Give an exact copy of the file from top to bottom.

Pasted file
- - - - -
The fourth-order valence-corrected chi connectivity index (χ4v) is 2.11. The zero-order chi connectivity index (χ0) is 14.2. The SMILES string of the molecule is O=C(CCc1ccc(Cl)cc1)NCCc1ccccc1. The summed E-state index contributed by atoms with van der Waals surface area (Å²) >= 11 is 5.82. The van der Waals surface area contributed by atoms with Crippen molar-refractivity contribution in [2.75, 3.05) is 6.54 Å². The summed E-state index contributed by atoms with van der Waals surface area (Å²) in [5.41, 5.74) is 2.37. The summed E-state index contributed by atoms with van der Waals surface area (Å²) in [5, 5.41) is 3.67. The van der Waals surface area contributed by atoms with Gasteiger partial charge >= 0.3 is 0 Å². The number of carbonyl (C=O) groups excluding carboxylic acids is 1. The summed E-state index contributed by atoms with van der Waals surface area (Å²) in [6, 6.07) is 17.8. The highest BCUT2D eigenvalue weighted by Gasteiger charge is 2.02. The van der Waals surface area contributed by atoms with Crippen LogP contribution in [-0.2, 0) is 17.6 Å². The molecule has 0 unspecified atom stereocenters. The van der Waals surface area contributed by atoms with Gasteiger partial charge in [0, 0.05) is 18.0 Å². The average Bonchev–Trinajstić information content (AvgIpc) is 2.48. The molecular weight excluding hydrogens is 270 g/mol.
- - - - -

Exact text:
The fourth-order valence-corrected chi connectivity index (χ4v) is 2.11. The zero-order chi connectivity index (χ0) is 14.2. The SMILES string of the molecule is O=C(CCc1ccc(Cl)cc1)NCCc1ccccc1. The summed E-state index contributed by atoms with van der Waals surface area (Å²) >= 11 is 5.82. The van der Waals surface area contributed by atoms with Crippen molar-refractivity contribution in [2.75, 3.05) is 6.54 Å². The summed E-state index contributed by atoms with van der Waals surface area (Å²) in [5.41, 5.74) is 2.37. The summed E-state index contributed by atoms with van der Waals surface area (Å²) in [5, 5.41) is 3.67. The van der Waals surface area contributed by atoms with Gasteiger partial charge >= 0.3 is 0 Å². The number of carbonyl (C=O) groups excluding carboxylic acids is 1. The summed E-state index contributed by atoms with van der Waals surface area (Å²) in [6, 6.07) is 17.8. The highest BCUT2D eigenvalue weighted by Gasteiger charge is 2.02. The van der Waals surface area contributed by atoms with Crippen LogP contribution in [-0.2, 0) is 17.6 Å². The molecule has 0 unspecified atom stereocenters. The van der Waals surface area contributed by atoms with Gasteiger partial charge in [0, 0.05) is 18.0 Å². The average Bonchev–Trinajstić information content (AvgIpc) is 2.48. The molecular weight excluding hydrogens is 270 g/mol.